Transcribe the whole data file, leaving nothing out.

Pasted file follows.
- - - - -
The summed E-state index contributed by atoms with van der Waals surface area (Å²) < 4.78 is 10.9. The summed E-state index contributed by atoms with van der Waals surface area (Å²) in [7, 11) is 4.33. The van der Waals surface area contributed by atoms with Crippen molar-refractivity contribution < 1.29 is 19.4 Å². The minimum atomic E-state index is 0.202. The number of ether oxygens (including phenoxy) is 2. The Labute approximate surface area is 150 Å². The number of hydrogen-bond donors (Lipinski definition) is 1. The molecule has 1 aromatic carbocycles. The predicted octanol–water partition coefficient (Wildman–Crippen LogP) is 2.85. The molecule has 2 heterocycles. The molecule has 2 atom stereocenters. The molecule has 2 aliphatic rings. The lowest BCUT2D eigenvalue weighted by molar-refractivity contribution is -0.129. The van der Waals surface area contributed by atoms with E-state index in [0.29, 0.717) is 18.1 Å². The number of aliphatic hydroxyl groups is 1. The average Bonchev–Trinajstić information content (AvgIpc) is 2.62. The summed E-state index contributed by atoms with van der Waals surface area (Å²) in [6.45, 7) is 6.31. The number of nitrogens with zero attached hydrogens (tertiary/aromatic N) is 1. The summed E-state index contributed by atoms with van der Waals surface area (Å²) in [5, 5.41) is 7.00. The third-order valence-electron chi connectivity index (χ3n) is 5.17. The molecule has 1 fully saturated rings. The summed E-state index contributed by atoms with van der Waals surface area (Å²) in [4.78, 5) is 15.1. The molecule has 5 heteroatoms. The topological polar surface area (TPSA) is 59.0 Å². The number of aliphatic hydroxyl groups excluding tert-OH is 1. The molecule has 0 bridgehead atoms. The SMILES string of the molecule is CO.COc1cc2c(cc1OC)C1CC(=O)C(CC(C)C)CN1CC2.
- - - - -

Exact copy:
The summed E-state index contributed by atoms with van der Waals surface area (Å²) < 4.78 is 10.9. The summed E-state index contributed by atoms with van der Waals surface area (Å²) in [7, 11) is 4.33. The van der Waals surface area contributed by atoms with Crippen molar-refractivity contribution < 1.29 is 19.4 Å². The minimum atomic E-state index is 0.202. The number of ether oxygens (including phenoxy) is 2. The Labute approximate surface area is 150 Å². The number of hydrogen-bond donors (Lipinski definition) is 1. The molecule has 1 aromatic carbocycles. The predicted octanol–water partition coefficient (Wildman–Crippen LogP) is 2.85. The molecule has 2 heterocycles. The molecule has 2 atom stereocenters. The molecule has 2 aliphatic rings. The lowest BCUT2D eigenvalue weighted by molar-refractivity contribution is -0.129. The van der Waals surface area contributed by atoms with E-state index in [0.29, 0.717) is 18.1 Å². The number of aliphatic hydroxyl groups is 1. The average Bonchev–Trinajstić information content (AvgIpc) is 2.62. The summed E-state index contributed by atoms with van der Waals surface area (Å²) in [6.45, 7) is 6.31. The number of nitrogens with zero attached hydrogens (tertiary/aromatic N) is 1. The summed E-state index contributed by atoms with van der Waals surface area (Å²) in [5, 5.41) is 7.00. The third-order valence-electron chi connectivity index (χ3n) is 5.17. The molecule has 1 fully saturated rings. The summed E-state index contributed by atoms with van der Waals surface area (Å²) in [4.78, 5) is 15.1. The molecule has 5 heteroatoms. The topological polar surface area (TPSA) is 59.0 Å². The number of aliphatic hydroxyl groups excluding tert-OH is 1. The molecule has 0 bridgehead atoms. The SMILES string of the molecule is CO.COc1cc2c(cc1OC)C1CC(=O)C(CC(C)C)CN1CC2.